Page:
7/10 is just under 20% chance of guessing.

It's about halfway between blind chance and certainty.
If someone consistently does it, as I said, the probability of chance drops fast. Doing it two times in a row, you multiply that probability of doing it one time times the same again, giving you 4%. And so forth. And then there is the "at least" meaning some do 8 of 10 or higher. Someone better than me at statistics might try determining the probability of chance if someone scores either 7,8, or 9 two times in a row.
post #82 of 89
One thing that DB test proponents always seem to fail to mention is that DB tests do not prove that the test subjects are identical. They can only prove that they are different.

I use DB tests to compare equipment (including cables and amps) and am generally happy with the results. But occasionally, something like this happens: I test two items using DB tests and I can't tell them apart. I leave the new item hooked up to my system for an extended period using all sorts of recordings that I typically listen to and after some time I believe I hear something different in a specific recording. I then DB test using the recording that sounds different, and I pass the DB test.

Again, DB tests can only prove differences. If you conclude that item A is equal to item B because of a DB test, you are misinterpreting DB test results.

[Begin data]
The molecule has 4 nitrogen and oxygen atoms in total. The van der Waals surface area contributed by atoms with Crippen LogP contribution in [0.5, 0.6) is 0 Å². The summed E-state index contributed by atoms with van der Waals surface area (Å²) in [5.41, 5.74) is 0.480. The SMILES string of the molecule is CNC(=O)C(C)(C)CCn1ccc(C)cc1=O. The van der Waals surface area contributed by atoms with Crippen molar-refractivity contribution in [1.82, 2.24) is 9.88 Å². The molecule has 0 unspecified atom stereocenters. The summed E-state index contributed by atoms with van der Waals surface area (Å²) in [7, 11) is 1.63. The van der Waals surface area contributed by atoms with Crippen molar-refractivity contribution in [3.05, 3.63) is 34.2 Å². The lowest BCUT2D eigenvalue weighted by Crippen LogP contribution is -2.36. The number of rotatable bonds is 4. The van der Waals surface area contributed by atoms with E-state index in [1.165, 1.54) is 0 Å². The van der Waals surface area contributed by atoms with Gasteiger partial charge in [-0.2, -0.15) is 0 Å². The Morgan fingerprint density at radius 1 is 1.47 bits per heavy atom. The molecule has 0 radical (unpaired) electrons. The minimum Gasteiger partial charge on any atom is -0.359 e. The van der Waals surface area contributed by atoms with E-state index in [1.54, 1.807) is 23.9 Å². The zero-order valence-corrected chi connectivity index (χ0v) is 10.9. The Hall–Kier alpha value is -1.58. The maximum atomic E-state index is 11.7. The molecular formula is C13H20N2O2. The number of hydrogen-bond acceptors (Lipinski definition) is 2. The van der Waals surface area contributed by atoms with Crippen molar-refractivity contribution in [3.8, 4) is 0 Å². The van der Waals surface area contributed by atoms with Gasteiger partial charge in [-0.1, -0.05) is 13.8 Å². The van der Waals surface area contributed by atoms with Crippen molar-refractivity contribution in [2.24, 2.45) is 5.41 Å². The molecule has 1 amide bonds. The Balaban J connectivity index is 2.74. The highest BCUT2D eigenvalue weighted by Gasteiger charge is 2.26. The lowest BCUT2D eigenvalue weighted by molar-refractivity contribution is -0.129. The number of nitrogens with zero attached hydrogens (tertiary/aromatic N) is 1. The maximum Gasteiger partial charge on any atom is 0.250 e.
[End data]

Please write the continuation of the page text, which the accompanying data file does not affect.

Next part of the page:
post #83 of 89
Quote:
Originally Posted by Scrith View Post
One thing that DB test proponents always seem to fail to mention is that DB tests do not prove that the test subjects are identical. They can only prove that they are different.
Not always. For example:

Quote:
Originally Posted by Febs View Post
While I am an advocate of ABX testing, I think that we need to be careful not to overstate what ABX tests show. A "failed" ABX test does not prove that people hear no difference. It simply means that it was not established that the participants did in fact hear a difference. This is a subtle distinction, but as we (rightfully) point out the logical fallacies in the arguments of others, we should not fall into the fallacy of claiming that the failure to prove a positive is proof of the negative.
Quote:
Originally Posted by Febs View Post
The absence of double-blind tests does not prove that there are no real differences. It just proves that no such differences have been established.

Don't get me wrong. I am an advocate of double-blind testing. But I think that we need to be careful to understand what such tests do and do not "prove" and not to overstate the conclusions that can be drawn from them.
post #84 of 89
Thread Starter 
I sure hope we are not veering off into a DBT debate. The nature of this discussion has taken a pleasing turn toward useful calm discourse and away from polemic dissension, crusading politicized views, baiting, etc. So, while the explicit topic of this thread is seldom addressed, one can study how and why this thread has gone this way instead of the usual.
Quote:
Originally Posted by Scrith View Post
One thing that DB test proponents always seem to fail to mention is that DB tests do not prove that the test subjects are identical. They can only prove that they are different.

I use DB tests to compare equipment (including cables and amps) and am generally happy with the results. But occasionally, something like this happens: I test two items using DB tests and I can't tell them apart. I leave the new item hooked up to my system for an extended period using all sorts of recordings that I typically listen to and after some time I believe I hear something different in a specific recording. I then DB test using the recording that sounds different, and I pass the DB test.